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Re: You have a word for it?

From:Roger Mills <romilly@...>
Date:Monday, January 28, 2002, 1:08
Padraic Brown wrote:

>Am 27.01.02, Fabian yscrifef: > >> > > >Yehy is the masculine counterpart of Miss -- the title for an >> > > >unmarried man. > >> > > We NEEEEEED this word in English. Honestly. > >> > I disagree. I think we need to ditch the distinction between married >> > woman and unmarried woman. >> >> Back about 150 years ago, the common word for this was 'master', and >> exactl;y equivalent to 'miss'. > >Mister is just a weakened form of Master; as Missus is a >weakened form of Mistress. I use Miss and Mister regardless. > >Master was also in fairly common use much more recently. When >I was little, older relatives addressed cards and such with >"Master". I've never used it for anyone.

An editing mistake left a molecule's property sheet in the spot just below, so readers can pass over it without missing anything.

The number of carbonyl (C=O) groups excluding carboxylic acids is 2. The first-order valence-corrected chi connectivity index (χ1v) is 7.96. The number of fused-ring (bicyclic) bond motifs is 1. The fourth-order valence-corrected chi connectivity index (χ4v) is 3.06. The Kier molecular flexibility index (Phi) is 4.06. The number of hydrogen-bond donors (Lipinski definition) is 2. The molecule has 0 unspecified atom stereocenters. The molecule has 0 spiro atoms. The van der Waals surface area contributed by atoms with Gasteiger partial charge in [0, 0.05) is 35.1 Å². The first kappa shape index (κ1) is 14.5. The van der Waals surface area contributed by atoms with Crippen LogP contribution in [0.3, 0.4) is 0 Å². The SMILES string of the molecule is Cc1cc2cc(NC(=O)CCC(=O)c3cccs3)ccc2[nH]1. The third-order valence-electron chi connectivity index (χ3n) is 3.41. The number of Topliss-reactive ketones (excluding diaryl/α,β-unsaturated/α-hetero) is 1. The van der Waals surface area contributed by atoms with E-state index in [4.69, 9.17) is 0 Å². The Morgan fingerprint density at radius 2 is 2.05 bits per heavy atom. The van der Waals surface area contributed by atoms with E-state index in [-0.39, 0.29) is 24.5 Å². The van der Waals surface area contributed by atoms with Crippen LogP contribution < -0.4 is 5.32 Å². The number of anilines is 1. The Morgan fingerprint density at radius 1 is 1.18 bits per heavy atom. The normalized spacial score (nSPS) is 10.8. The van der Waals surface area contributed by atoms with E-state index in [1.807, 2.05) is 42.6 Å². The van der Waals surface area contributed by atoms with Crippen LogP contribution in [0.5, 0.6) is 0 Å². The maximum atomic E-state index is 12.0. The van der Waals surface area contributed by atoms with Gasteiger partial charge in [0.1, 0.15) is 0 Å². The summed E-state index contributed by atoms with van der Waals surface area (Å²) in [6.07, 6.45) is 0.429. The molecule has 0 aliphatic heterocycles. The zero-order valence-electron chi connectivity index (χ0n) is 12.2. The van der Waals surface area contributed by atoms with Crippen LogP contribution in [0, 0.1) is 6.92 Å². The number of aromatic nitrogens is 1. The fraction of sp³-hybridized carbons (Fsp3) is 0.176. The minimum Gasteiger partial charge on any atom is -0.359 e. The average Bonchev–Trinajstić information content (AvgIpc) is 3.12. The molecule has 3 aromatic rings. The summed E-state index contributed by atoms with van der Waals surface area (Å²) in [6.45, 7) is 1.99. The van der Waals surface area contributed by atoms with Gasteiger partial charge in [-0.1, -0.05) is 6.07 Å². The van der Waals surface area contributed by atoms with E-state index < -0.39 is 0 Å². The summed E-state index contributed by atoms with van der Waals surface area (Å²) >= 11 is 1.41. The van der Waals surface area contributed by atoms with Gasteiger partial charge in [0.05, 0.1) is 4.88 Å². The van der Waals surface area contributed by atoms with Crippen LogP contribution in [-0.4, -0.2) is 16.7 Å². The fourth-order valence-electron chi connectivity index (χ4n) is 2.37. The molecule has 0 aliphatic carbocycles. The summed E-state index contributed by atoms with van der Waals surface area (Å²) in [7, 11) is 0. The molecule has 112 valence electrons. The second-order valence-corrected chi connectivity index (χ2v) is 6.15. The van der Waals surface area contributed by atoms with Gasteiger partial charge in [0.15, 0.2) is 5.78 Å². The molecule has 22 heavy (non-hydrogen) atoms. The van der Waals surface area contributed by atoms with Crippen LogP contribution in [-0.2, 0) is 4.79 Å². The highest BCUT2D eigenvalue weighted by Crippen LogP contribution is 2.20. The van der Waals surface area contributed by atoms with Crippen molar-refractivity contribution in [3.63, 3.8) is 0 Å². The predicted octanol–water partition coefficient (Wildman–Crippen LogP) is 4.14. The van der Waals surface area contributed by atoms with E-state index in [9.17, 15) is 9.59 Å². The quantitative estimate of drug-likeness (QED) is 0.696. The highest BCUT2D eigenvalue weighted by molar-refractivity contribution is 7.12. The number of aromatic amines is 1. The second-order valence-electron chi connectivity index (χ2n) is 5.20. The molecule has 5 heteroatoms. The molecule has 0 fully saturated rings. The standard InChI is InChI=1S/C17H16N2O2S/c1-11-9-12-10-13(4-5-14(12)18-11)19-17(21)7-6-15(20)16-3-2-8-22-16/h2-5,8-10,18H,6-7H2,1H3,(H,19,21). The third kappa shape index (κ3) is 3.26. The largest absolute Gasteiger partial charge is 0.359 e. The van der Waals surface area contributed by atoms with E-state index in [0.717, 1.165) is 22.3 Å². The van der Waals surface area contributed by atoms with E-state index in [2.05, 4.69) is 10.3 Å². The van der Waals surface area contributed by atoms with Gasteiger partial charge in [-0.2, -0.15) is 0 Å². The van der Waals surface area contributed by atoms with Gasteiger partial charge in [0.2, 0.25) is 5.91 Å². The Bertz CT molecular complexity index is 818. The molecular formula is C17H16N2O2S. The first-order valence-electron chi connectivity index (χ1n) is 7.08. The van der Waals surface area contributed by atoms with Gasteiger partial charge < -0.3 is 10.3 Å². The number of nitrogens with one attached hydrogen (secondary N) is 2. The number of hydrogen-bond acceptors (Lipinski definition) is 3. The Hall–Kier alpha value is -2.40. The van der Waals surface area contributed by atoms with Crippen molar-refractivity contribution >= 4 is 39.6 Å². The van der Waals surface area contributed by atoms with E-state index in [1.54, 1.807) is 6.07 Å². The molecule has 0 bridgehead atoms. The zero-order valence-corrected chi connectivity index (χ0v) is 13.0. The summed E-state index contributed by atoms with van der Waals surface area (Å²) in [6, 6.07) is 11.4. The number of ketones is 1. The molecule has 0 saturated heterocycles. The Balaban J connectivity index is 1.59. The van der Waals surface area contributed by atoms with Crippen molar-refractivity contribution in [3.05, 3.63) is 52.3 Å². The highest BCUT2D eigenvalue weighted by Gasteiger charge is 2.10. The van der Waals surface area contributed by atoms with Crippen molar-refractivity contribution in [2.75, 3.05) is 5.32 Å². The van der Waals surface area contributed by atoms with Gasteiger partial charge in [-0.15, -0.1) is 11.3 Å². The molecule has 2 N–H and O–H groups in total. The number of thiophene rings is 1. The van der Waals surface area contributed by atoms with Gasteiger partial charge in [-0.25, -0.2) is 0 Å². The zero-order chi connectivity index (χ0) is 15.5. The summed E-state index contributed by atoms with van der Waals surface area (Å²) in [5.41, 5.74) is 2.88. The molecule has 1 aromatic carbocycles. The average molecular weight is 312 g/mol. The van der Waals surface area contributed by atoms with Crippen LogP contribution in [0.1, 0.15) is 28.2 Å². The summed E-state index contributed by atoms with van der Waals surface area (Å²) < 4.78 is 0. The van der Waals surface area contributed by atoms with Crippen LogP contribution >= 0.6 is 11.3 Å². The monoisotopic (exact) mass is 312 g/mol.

Tristan's "150 years ago" prompted me to think, ah yes, when I was a wee one. Nice to see someone else in the same category. :-) I think Ms. for adult women of unknown marital status is quite useful. I don't feel that Mr. implies a married man; it's also true that we shouldn't be concerned about it in either case, but..... Obviously, a language needs some polite way to address strangers. In Indonesia, where "married" is almost a default status, any unknown man is called Bapak, less formal pak 'father'; any unknown woman Ibu or bu 'mother', and that can be used even if you find out the lady is unmarried.


Tristan Alexander McLeay <anstouh@...>Italians Qs (Stolen; was Re: You have a word for it?)
Dennis Paul Himes <himes@...>